ⓘ Antibody titer

                                     

ⓘ Antibody titer

An antibody titer is a measurement of how much antibody an organism has produced that recognizes a particular epitope, expressed as the inverse of the greatest dilution that still gives a positive result. ELISA is a common means of determining antibody titers.

For example, the indirect Coombs test detects the presence of anti-RH antibodies in the blood serum of a pregnant woman. The patient may be it is the "indirect titer Coombs" 16. This means that in patients blood serum gives a positive indirect Coombs test at any dilution up to 1 / 16th to 1 part whey to 15 parts diluent. At greater dilutions the indirect Coombs test is negative. If a few weeks later the same patient had an indirect Coombs titer of 1 in 32 / 32 dilution of 1 part serum to 31 parts of diluent, it will mean that it is more anti-RH antibody, since it took more dilution on cancellation of a positive test.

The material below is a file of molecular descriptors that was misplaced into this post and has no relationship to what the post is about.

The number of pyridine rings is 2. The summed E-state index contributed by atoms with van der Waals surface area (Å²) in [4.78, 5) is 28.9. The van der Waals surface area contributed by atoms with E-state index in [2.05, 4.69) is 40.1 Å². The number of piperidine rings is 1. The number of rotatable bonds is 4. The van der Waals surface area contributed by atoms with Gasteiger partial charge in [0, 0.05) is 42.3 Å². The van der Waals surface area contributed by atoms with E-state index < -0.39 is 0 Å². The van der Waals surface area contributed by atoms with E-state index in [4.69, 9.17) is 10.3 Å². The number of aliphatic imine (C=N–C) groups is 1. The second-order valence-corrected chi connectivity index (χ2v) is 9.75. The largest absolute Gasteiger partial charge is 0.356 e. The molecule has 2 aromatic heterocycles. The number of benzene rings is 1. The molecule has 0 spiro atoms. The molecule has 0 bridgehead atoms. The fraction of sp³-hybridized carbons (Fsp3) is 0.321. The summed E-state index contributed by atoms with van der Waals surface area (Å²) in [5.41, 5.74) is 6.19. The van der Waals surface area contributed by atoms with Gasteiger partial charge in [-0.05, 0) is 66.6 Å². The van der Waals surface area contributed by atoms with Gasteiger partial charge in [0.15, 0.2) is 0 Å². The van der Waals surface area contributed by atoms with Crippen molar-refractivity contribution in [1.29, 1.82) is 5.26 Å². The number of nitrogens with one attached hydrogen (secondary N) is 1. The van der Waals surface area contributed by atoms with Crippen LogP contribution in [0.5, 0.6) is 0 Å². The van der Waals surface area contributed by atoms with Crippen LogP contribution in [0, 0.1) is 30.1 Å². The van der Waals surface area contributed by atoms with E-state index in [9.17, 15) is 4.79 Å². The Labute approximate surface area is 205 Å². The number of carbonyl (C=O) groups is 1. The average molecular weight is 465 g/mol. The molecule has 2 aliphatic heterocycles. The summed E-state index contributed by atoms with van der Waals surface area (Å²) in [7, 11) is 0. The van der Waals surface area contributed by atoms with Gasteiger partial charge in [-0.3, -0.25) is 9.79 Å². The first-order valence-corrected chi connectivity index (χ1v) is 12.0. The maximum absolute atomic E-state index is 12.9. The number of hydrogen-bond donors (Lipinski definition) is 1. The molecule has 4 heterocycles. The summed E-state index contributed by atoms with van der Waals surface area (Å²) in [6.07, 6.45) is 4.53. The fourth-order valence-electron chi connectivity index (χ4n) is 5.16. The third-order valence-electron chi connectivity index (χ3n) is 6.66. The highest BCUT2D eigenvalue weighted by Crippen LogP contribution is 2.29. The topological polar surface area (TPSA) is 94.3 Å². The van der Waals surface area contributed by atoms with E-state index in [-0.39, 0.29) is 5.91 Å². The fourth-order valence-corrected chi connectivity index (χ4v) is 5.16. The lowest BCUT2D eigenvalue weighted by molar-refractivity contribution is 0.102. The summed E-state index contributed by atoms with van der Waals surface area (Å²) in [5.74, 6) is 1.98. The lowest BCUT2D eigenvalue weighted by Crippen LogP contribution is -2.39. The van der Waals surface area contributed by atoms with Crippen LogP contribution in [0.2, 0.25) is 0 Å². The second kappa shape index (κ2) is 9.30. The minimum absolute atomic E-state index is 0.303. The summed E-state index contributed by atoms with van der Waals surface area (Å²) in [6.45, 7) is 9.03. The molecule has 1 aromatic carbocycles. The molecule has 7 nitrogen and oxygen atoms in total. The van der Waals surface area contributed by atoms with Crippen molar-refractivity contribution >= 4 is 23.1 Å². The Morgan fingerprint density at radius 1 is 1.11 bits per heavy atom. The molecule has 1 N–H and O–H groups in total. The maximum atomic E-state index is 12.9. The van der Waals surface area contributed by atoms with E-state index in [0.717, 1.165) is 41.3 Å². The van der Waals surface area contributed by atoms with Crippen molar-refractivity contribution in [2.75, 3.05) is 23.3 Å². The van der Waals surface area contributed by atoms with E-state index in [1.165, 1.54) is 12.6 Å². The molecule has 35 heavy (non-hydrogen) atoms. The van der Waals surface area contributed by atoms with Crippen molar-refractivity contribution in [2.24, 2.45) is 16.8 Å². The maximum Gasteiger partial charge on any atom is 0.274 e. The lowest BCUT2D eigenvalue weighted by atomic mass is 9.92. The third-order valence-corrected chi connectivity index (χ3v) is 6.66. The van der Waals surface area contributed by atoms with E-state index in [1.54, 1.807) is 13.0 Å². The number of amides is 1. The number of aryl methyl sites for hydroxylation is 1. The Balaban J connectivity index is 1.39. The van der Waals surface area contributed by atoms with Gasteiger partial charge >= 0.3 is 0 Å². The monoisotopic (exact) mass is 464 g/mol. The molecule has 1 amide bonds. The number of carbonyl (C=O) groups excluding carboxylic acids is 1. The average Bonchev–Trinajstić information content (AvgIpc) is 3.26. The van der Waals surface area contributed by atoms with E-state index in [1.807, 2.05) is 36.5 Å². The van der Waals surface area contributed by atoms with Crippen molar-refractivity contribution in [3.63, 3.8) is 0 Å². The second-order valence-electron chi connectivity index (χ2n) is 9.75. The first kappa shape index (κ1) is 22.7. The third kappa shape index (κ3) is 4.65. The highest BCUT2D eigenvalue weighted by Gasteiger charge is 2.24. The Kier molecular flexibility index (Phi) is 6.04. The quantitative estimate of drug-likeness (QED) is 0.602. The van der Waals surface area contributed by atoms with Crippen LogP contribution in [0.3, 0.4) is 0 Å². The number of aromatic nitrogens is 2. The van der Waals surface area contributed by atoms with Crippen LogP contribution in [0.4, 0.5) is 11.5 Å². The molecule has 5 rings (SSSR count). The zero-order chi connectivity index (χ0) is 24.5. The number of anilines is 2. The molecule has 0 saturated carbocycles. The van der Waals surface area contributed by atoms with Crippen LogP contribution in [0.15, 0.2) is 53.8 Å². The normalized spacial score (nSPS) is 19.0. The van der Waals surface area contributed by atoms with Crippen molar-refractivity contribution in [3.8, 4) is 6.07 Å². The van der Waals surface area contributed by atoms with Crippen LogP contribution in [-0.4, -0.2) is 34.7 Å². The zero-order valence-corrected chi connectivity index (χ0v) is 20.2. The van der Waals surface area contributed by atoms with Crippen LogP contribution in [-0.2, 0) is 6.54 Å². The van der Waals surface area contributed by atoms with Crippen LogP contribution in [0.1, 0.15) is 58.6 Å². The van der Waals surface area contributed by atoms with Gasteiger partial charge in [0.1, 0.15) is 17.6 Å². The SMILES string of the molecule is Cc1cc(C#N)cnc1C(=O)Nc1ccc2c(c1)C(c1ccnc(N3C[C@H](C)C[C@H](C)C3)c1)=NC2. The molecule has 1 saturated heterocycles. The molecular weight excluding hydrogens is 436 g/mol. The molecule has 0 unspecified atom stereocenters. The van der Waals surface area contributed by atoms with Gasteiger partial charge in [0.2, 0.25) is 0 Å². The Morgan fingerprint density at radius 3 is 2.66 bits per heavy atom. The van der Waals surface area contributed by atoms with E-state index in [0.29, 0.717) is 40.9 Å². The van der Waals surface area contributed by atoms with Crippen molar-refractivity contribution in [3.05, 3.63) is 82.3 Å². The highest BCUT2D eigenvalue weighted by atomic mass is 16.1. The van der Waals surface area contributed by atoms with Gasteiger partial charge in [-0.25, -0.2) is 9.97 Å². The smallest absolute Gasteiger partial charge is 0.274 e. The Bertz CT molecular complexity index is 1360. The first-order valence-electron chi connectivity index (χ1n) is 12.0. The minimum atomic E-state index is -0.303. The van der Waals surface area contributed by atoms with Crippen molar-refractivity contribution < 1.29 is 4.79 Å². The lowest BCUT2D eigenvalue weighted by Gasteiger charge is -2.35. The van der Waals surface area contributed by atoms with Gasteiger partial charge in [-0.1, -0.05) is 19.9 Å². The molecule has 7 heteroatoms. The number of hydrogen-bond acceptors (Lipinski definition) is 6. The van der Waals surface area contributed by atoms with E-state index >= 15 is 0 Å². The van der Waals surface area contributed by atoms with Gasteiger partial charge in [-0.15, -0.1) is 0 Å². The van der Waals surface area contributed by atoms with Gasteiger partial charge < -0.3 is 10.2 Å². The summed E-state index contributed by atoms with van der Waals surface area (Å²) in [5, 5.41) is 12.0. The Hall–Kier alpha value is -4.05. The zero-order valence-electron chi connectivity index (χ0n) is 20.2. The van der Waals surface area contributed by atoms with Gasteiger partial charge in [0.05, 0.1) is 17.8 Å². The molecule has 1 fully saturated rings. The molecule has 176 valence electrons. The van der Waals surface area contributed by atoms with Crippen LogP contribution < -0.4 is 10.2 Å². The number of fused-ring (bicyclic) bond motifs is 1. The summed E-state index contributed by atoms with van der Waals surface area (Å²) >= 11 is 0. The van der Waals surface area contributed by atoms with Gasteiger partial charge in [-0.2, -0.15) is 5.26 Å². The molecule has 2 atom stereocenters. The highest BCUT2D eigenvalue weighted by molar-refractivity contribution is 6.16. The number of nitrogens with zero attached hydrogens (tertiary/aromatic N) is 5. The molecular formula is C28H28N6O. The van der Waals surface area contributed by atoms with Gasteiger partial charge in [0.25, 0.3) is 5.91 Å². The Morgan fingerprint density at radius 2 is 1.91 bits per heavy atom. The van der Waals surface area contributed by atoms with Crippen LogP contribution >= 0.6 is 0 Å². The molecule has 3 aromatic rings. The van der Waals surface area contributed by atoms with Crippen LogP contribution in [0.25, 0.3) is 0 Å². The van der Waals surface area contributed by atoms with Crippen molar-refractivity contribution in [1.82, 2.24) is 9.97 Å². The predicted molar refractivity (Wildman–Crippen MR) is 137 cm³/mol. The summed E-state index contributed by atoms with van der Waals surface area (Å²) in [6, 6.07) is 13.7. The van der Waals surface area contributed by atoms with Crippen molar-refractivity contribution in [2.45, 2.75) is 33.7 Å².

Many of the traditional serologic tests such as hemagglutination or complement binding using this principle. Such tests usually can be read visually, which makes them quick and economical "low-tech" environment. The interpretation of serological titers is guided to the reference values that are specific to the antigen or antibody in a titer of 1:32 may be below the cutoff for one test but above the others.